I’ve Seen Bigger
I’m still angry, but I agree to hunt scorpions with my husband. He thinks it’ll be fun to use the blacklight I got him for his birthday. Maybe he’ll apologize. Our yard borders onto the state park, the light of the full moon silhouetting jagged branches of oaks and bleaching the dry grass clogging the seasonal creek. The beam of his blacklight shines a purple circle on fallen oak galls and brightens the white pet headstones. We walk in silence; soon he’ll say, I didn’t mean it, at least that’s what I imagine. Here’s one, he whispers. On the oak duff, a small scorpion shines an aggressive blue-green. The front pinchers, the segmented body like beads. I’ve seen bigger, I say. It’s scorpion season: one fell on me yesterday from the bedroom ceiling. We need to go deeper, he says. Between our property and the state park, he’d built a wood fence with a gate when the twins were just toddlers. Beyond the gate, a copse of coast live oak and a vast meadow slope uphill. Don’t go past the gate, I always told the twins. When I look back at our house, two shadows, mirroring the other’s movements, move across a brightly-lit window in the twin’s room: they must be recording TikTok dance videos. My husband opens the creaking gate and I follow him through the oaks. Tree roots protrude like arthritic fingers. His blacklight snares another scorpion, mouse-sized. It freezes then burrows into the duff. We continue into the meadow, through reeds swaying without wind. He says, We need to go deeper. I can’t see our house anymore. The meadow spreads on forever, my husband’s blacklight arcing the ground before us. I’ve been following him for so long and he still has not apologized. He points out more scorpions, each larger than the last, as big as a rat, a house cat, a skunk. Are they supposed to be that big, I say, and he says, Scorpions are of various sizes. We now walk under trees, not or any native species I recognize, the trunks growing so close that dark latticed branches become the sky. My anger hangs between us. He sweeps the blacklight again and I see a scorpion glowing. The size of a coyote. Tail curled, stinger dripping with venom. The whites of my husband’s eyes gleam and he says, We need to go deeper.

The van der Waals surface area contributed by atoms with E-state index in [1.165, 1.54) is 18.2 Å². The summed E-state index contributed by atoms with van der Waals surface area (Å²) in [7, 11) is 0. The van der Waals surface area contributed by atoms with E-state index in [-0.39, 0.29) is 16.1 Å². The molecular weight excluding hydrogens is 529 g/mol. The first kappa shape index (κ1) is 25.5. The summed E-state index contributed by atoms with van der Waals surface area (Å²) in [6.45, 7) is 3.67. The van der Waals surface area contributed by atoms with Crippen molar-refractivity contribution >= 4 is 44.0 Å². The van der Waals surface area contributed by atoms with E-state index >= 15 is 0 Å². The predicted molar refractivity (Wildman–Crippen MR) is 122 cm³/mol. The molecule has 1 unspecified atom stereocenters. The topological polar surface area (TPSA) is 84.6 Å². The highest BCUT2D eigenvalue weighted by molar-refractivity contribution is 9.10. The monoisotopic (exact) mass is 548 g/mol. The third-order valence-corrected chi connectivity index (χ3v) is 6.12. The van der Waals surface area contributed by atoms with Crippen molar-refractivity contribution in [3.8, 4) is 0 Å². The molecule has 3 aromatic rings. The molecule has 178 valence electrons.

Lori Sambol Brody is a Scorpio and has found scorpions shining in the beam of a blacklight. Her short fiction has been published in or is forthcoming from Smokelong Quarterly, Passages North, Wigleaf, Craft, and elsewhere. Her stories have been chosen for the Wigleaf 50 and the Best Small Fictions 2018 and 2019 anthologies. She can be found on Twitter at @LoriSambolBrody and her website is lorisambolbrody.wordpress.com.